So how long before all contemporary coffee table books are iPad-enabled? From an outsider’s perspective, the iPad looks at its best when it’s providing a bit of depth beneath the still image, a way of peeling back layers, zooming in, spinning around or unfreezing a still. That’s all very well for certain genres, but expectations are raised by multimedia, and to not fulfill them is a retrograde step. It annoys people: no-one ever celebrated the loss of a favourite functionality. We haven’t sampled Phaidon’s Design Classics app (and bizarrely there’s no video of the book on Phaidon’s Youtube channel), but it’s hard to see how any expansion of content can be achieved without a trebling of the amount of work that goes in to making a piece of print. And will such ‘multi-media books’ be worth three times as much as a physical book? Or a tenth of the price, as current App pricing seems to imply.
If publishing shifts onto pad-like formats the decade-long boom in esoteric monograph publishing will surely stumble. One of the spin-offs of internet-based archives and ephemera was a desire to physically hold the objects of electronic contemplation; the BibliOdyssey book, the BLDG BLOG monograph, the forthcoming Strange Maps publication, amongst others, all attest to this fusion of digital discovery and traditional tactile aesthetics.
Other publishing houses create books that exist at this crossroads of print and web page. Taschen are one of the pioneers, having long ploughed a profitable furrow excavating and re-issuing old print material, a strategy subsequently followed by many others (including new publishing house Fiell). Slightly more leftfield companies have tightened the focus. Examples are numerous, but books like FUEL’s Russian Criminal Tattoo Encyclopaedia series, or Daniel Rosenberg and Anthony Grafton’s Cartographies of Time for PAP, couldn’t really be imagined before the internet demonstrated that a market existed. The latter book is a good example of how an iPad edition would bring little more to the table than the ability to zoom in (in print, the book suffers from small reproductions of complex diagrams and the occasional poor quality image).
So if you want to enhance the already rather pitiful economic prospects of book production, the iPad and its imminent rivals probably aren’t the answer. In fact, their advantages in terms of presentation, delivery and accessibility are outweighed by the onerous demands they place on authors, picture researchers, coders and designers to make the most of the format. Does this mean the monograph is safe? It certainly implies that low-volume print is a more straightforward medium than high-volume digital. It also hints at areas where iPadisation will succeed first, in the creation of Catalogue Raisonee, for example. And maybe, just maybe, there’ll be more emphasis on the journey, not the destination – like the creative process behind the Information is Beautiful book cover. No longer will the static, finite work of art suffice; the interactive age will demand dynamic procedural presentation, creativity in time lapse, everything in flux.
The Empowerment Plan, ‘a page devoted to helping the Detroit homeless’ via the creation of a wearable tent-like item of clothing. This particular strand of product design is oft-tackled in concept form but never conclusively (to our knowledge) solved: designs by Jaclyn Starker, Mary Mattingly and Robin Lasser / mobile homeless shelter at High Mileage Trikes, a cornucopia of projects (via Myrtle Street Review) / aeroplane hotel suite.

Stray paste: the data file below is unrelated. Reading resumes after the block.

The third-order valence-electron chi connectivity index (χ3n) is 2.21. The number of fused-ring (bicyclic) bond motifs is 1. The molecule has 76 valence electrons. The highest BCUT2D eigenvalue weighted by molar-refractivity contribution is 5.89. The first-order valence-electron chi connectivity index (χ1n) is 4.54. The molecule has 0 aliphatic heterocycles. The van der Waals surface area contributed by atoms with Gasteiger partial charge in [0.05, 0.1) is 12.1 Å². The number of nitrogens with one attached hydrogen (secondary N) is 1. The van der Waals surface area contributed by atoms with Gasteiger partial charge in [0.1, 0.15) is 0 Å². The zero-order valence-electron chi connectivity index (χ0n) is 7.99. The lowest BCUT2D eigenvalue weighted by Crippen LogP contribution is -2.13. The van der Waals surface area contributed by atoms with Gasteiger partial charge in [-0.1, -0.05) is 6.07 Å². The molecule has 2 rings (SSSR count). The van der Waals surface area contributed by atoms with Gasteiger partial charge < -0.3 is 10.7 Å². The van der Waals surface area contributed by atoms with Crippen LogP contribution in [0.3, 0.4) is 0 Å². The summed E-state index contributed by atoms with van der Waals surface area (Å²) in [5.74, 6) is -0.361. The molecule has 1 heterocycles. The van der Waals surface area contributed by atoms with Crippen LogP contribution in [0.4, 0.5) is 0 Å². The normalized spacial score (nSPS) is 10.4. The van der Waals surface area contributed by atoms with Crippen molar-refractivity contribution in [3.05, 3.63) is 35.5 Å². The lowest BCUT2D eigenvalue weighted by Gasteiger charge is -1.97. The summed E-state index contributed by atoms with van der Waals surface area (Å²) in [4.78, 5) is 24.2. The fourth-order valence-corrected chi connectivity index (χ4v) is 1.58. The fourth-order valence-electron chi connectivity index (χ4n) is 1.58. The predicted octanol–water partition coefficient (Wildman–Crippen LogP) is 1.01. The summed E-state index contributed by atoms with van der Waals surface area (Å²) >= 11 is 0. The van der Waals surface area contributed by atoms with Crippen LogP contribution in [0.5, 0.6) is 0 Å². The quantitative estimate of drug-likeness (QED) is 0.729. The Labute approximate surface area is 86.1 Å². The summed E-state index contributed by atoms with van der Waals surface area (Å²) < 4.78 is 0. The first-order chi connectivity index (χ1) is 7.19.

Jen Bekman’s photostream, from the creator of the excellent 20×200, from where we are pointed towards the work of Paho Mann (Re-inhabited Circle K’s and Junk Drawers and Medicine Cabinets being our favourites) and Mark Richards (especially his ‘Science’ portfolio) / Plymouth: 20th century city is a ground breaking project which reveals and celebrates the unique 20th Century architecture and urban planning of Plymouth’s city centre / Lovers’ locks vanish in Paris, a little bit of drift discovery undone / Graphicology has a fine post on the controversial Ferrari F1 livery mentioned a few days ago.
A short book about Slush Mold Racing Cars / a collection of Tissier 6-wheelers / RCRD LBL, daily mp3 downloads / Blurb.com does print on demand, with surprisingly nice results. This technology has come on a long way since we last dipped our toes in the water / today and tomorrow has a fine portfolio of the BMW M1 by Jan Baedeker / Twan van Elk, a tumblr / eulogy, a new magazine about death.
Architect and critic Dennis Sharp has died / images from the exhibition Auto, at the Centro de Arte Dos de Mayo in Madrid / Gotamago, a creative journal / Annabel Hodges, a weblog / McSweeney’s Lists / Wallpaper’s Born in Brazil issue / DeGobbi’s epic Lego models / all about private underground engineering works.
Information, the object, and the ego. Svpply is a ‘a retail bookmarking and recommendation service’, a slightly more subtle way of clueing in others to your likes and dislikes. At a time when ‘services’ like Blippy are practically pickpocketing you for important information (‘People are becoming more relaxed about privacy, having come to recognize that publicizing little pieces of information about themselves can result in serendipitous conversations — and little jolts of ego gratification.’) We must confess to having dipped our toe into these choppy waters once or twice. After all, what’s a flickr stream if not a sharp insight into another life? Or a collection of past eBay triumphs?